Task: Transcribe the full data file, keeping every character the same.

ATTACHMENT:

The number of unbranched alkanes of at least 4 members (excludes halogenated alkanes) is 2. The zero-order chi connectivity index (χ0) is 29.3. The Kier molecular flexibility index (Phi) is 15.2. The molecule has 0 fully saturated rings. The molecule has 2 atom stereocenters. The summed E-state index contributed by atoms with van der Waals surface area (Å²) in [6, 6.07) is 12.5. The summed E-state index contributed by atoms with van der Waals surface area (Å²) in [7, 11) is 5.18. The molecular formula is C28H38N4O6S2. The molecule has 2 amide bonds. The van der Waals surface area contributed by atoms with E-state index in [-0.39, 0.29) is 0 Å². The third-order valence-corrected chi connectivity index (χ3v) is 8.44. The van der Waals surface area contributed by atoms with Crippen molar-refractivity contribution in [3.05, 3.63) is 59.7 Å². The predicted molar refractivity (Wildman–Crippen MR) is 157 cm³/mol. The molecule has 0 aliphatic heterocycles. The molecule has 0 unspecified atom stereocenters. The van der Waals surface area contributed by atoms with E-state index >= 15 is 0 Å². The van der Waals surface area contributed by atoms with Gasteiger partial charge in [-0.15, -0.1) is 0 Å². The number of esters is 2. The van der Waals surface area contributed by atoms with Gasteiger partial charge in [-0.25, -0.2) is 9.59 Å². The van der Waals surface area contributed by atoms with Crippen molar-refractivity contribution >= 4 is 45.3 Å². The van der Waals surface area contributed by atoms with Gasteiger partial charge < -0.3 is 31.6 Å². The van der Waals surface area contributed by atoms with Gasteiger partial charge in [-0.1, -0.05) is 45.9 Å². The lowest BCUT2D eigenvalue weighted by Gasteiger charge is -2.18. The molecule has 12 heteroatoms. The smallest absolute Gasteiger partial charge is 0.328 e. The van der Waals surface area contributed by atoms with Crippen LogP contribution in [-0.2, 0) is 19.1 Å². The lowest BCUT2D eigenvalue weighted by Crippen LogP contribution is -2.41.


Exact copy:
The number of unbranched alkanes of at least 4 members (excludes halogenated alkanes) is 2. The zero-order chi connectivity index (χ0) is 29.3. The Kier molecular flexibility index (Phi) is 15.2. The molecule has 0 fully saturated rings. The molecule has 2 atom stereocenters. The summed E-state index contributed by atoms with van der Waals surface area (Å²) in [6, 6.07) is 12.5. The summed E-state index contributed by atoms with van der Waals surface area (Å²) in [7, 11) is 5.18. The molecular formula is C28H38N4O6S2. The molecule has 2 amide bonds. The van der Waals surface area contributed by atoms with E-state index in [-0.39, 0.29) is 0 Å². The third-order valence-corrected chi connectivity index (χ3v) is 8.44. The van der Waals surface area contributed by atoms with Crippen molar-refractivity contribution in [3.05, 3.63) is 59.7 Å². The predicted molar refractivity (Wildman–Crippen MR) is 157 cm³/mol. The molecule has 0 aliphatic heterocycles. The molecule has 0 unspecified atom stereocenters. The van der Waals surface area contributed by atoms with E-state index >= 15 is 0 Å². The van der Waals surface area contributed by atoms with Gasteiger partial charge in [-0.15, -0.1) is 0 Å². The number of esters is 2. The van der Waals surface area contributed by atoms with Gasteiger partial charge in [-0.25, -0.2) is 9.59 Å². The van der Waals surface area contributed by atoms with Crippen molar-refractivity contribution >= 4 is 45.3 Å². The van der Waals surface area contributed by atoms with Gasteiger partial charge < -0.3 is 31.6 Å². The van der Waals surface area contributed by atoms with Gasteiger partial charge in [-0.1, -0.05) is 45.9 Å². The lowest BCUT2D eigenvalue weighted by Gasteiger charge is -2.18. The molecule has 12 heteroatoms. The smallest absolute Gasteiger partial charge is 0.328 e. The van der Waals surface area contributed by atoms with Crippen LogP contribution in [-0.2, 0) is 19.1 Å². The lowest BCUT2D eigenvalue weighted by Crippen LogP contribution is -2.41.